At last, the nation allegedly has turned the corner in the war on drugs. In May, 1998, Attorney General Janet Reno and Treasury Secretary Robert E. Rubin announced more than 100 indictments and the seizure of about $150,000,000 from Mexican banks, representing a successful conclusion to "the largest, most comprehensive drug money laundering case in history." The drug lords surely must be on the ropes now.
However, news watchers have heard those words before. It seems that not a month goes by without a report of "New Hampshire's biggest drug bust," "the biggest drug bust in middle Georgia history," "the largest drug bust ever in the United States outside of Florida," or "the largest drug bust in history."
Law enforcement agents and journalists love those stories. They publicize the "success" of the war on drugs and offer the media great visuals and numbers. Helpful police press officers invariably provide exciting dollar figures--cocaine with a street value of $3,300,000; $20,000,000; $73,000,000; $2,000,000,000....
In a 1991 San Francisco case, billed as the biggest heroin bust ever, TV cameras panned over 59 boxes containing 1,080 pounds of heroin--enough to supply each of the country's estimated 500,000 heroin addicts for a month. Drug war officials said the street value of the heroin was between $2,700,000,000 and $4,000,000,000.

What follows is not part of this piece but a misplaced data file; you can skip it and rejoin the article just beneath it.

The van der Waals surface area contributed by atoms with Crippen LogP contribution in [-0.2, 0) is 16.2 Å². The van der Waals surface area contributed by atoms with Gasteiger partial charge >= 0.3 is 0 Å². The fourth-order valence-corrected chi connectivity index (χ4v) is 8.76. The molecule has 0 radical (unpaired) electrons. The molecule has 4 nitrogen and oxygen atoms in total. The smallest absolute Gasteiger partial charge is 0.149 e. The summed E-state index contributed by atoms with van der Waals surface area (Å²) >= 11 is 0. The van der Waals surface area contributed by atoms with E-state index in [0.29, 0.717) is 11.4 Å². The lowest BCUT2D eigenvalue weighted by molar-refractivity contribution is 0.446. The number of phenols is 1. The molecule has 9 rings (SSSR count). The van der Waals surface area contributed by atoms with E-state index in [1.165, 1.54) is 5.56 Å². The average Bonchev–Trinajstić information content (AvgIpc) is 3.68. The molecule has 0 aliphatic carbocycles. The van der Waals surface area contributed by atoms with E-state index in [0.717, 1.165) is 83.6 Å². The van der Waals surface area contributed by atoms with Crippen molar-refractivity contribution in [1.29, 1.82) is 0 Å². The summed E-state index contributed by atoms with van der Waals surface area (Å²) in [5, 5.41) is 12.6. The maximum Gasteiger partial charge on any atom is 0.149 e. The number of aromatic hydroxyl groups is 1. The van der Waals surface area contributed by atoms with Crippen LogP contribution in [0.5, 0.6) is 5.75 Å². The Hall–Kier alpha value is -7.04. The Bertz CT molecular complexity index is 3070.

It is true that the drug warriors are interdicting more narcotics at America's borders all the time. Seizures of cocaine rose from 9,000 kilograms in 1983 to 80,000 kilograms in 1989 to 108,000 kilos in 1997. Yet, does that indicate success? More likely, it means that more drugs are crossing U.S. borders, and officials are interdicting about the same percentage as before. As Mark A.R. Kleiman, a specialist on drug policy at Harvard University, said about the California raid, "For any shipment like this that you catch, you can assume that many more get through."
When Americans read about ever-larger drug busts, or when they watch television shows about drug enforcement, they get the impression that drug enforcement agents are clever and innovative, always staying one step ahead of the sinister pushers. In reality, the drug distributors are the innovative ones, because they have a financial incentive to be.
The Drug Enforcement Administration (DEA) and other law enforcement agencies are bureaucracies and, like all bureaucracies, they tend to be inefficient. Police officers and drug agents get paid whether they slow drug traffic or not. In fact, they may receive more funding if the drug problem gets worse. Drug dealers, on the other hand, are entrepreneurs. If they outwit the officers, they make big money. That economic incentive spurs creativity, innovation, and efficiency. Every week brings reports of innovations in drug smuggling: people who swallow heroin and carry it into the U.S. in their stomachs; drags placed in the luggage of...